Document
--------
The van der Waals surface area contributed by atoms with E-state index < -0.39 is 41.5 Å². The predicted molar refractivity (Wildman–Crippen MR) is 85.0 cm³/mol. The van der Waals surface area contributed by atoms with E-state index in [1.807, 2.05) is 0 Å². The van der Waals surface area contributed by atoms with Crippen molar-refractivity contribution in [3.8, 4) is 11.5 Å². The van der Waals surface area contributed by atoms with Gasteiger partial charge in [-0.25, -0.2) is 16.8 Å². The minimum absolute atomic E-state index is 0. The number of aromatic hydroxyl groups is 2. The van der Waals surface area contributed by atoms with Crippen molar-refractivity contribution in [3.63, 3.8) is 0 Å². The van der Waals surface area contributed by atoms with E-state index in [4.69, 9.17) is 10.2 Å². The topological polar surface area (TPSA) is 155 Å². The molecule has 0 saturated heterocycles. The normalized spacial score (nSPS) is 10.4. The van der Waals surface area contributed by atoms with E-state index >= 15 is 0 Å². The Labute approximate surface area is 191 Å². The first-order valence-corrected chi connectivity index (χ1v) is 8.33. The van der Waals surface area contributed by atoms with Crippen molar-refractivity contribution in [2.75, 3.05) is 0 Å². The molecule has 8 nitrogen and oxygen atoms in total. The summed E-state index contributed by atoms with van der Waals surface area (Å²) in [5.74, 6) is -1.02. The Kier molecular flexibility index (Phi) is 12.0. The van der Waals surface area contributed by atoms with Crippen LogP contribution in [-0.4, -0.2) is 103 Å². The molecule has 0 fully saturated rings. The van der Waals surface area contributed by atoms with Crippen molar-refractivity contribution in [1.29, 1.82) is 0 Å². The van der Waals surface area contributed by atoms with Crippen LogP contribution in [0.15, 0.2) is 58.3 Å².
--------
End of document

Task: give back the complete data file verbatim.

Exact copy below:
The van der Waals surface area contributed by atoms with E-state index < -0.39 is 41.5 Å². The predicted molar refractivity (Wildman–Crippen MR) is 85.0 cm³/mol. The van der Waals surface area contributed by atoms with E-state index in [1.807, 2.05) is 0 Å². The van der Waals surface area contributed by atoms with Crippen molar-refractivity contribution in [3.8, 4) is 11.5 Å². The van der Waals surface area contributed by atoms with Gasteiger partial charge in [-0.25, -0.2) is 16.8 Å². The minimum absolute atomic E-state index is 0. The number of aromatic hydroxyl groups is 2. The van der Waals surface area contributed by atoms with Crippen molar-refractivity contribution in [3.63, 3.8) is 0 Å². The van der Waals surface area contributed by atoms with E-state index in [4.69, 9.17) is 10.2 Å². The topological polar surface area (TPSA) is 155 Å². The molecule has 0 saturated heterocycles. The normalized spacial score (nSPS) is 10.4. The van der Waals surface area contributed by atoms with E-state index >= 15 is 0 Å². The Labute approximate surface area is 191 Å². The first-order valence-corrected chi connectivity index (χ1v) is 8.33. The van der Waals surface area contributed by atoms with Crippen molar-refractivity contribution in [2.75, 3.05) is 0 Å². The molecule has 8 nitrogen and oxygen atoms in total. The summed E-state index contributed by atoms with van der Waals surface area (Å²) in [5.74, 6) is -1.02. The Kier molecular flexibility index (Phi) is 12.0. The van der Waals surface area contributed by atoms with Crippen LogP contribution in [-0.4, -0.2) is 103 Å². The molecule has 0 fully saturated rings. The van der Waals surface area contributed by atoms with Crippen molar-refractivity contribution in [1.29, 1.82) is 0 Å². The van der Waals surface area contributed by atoms with Crippen LogP contribution in [0.15, 0.2) is 58.3 Å².